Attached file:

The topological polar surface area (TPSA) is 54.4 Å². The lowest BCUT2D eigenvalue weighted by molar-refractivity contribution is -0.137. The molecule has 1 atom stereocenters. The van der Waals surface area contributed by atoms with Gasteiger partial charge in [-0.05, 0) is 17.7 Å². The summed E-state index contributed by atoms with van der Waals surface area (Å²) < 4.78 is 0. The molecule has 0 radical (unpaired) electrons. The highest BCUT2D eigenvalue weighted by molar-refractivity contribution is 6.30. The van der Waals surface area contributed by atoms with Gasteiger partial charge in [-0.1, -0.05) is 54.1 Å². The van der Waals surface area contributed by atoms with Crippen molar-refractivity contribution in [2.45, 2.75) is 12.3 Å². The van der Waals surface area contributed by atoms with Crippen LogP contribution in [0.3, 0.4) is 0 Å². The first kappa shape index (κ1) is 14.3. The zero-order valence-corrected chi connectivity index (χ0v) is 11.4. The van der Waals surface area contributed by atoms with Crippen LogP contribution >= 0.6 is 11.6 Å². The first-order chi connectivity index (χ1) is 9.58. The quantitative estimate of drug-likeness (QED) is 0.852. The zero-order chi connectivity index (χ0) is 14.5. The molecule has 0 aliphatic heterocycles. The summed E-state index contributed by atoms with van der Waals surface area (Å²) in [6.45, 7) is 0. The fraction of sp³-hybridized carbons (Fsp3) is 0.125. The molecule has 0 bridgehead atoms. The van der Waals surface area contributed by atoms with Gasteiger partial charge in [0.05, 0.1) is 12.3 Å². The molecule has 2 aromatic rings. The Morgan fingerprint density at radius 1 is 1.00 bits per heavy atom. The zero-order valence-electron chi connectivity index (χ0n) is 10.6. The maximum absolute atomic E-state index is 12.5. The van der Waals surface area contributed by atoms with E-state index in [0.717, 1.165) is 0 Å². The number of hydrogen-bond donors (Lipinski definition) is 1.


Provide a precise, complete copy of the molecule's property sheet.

The topological polar surface area (TPSA) is 54.4 Å². The lowest BCUT2D eigenvalue weighted by molar-refractivity contribution is -0.137. The molecule has 1 atom stereocenters. The van der Waals surface area contributed by atoms with Gasteiger partial charge in [-0.05, 0) is 17.7 Å². The summed E-state index contributed by atoms with van der Waals surface area (Å²) < 4.78 is 0. The molecule has 0 radical (unpaired) electrons. The highest BCUT2D eigenvalue weighted by molar-refractivity contribution is 6.30. The van der Waals surface area contributed by atoms with Gasteiger partial charge in [-0.1, -0.05) is 54.1 Å². The van der Waals surface area contributed by atoms with Crippen molar-refractivity contribution in [2.45, 2.75) is 12.3 Å². The van der Waals surface area contributed by atoms with Crippen LogP contribution in [0.3, 0.4) is 0 Å². The first kappa shape index (κ1) is 14.3. The zero-order valence-corrected chi connectivity index (χ0v) is 11.4. The van der Waals surface area contributed by atoms with Crippen LogP contribution >= 0.6 is 11.6 Å². The first-order chi connectivity index (χ1) is 9.58. The quantitative estimate of drug-likeness (QED) is 0.852. The zero-order chi connectivity index (χ0) is 14.5. The molecule has 0 aliphatic heterocycles. The summed E-state index contributed by atoms with van der Waals surface area (Å²) in [6.45, 7) is 0. The fraction of sp³-hybridized carbons (Fsp3) is 0.125. The molecule has 0 bridgehead atoms. The van der Waals surface area contributed by atoms with Gasteiger partial charge in [0.05, 0.1) is 12.3 Å². The molecule has 2 aromatic rings. The Morgan fingerprint density at radius 1 is 1.00 bits per heavy atom. The zero-order valence-electron chi connectivity index (χ0n) is 10.6. The maximum absolute atomic E-state index is 12.5. The van der Waals surface area contributed by atoms with E-state index in [0.717, 1.165) is 0 Å². The number of hydrogen-bond donors (Lipinski definition) is 1.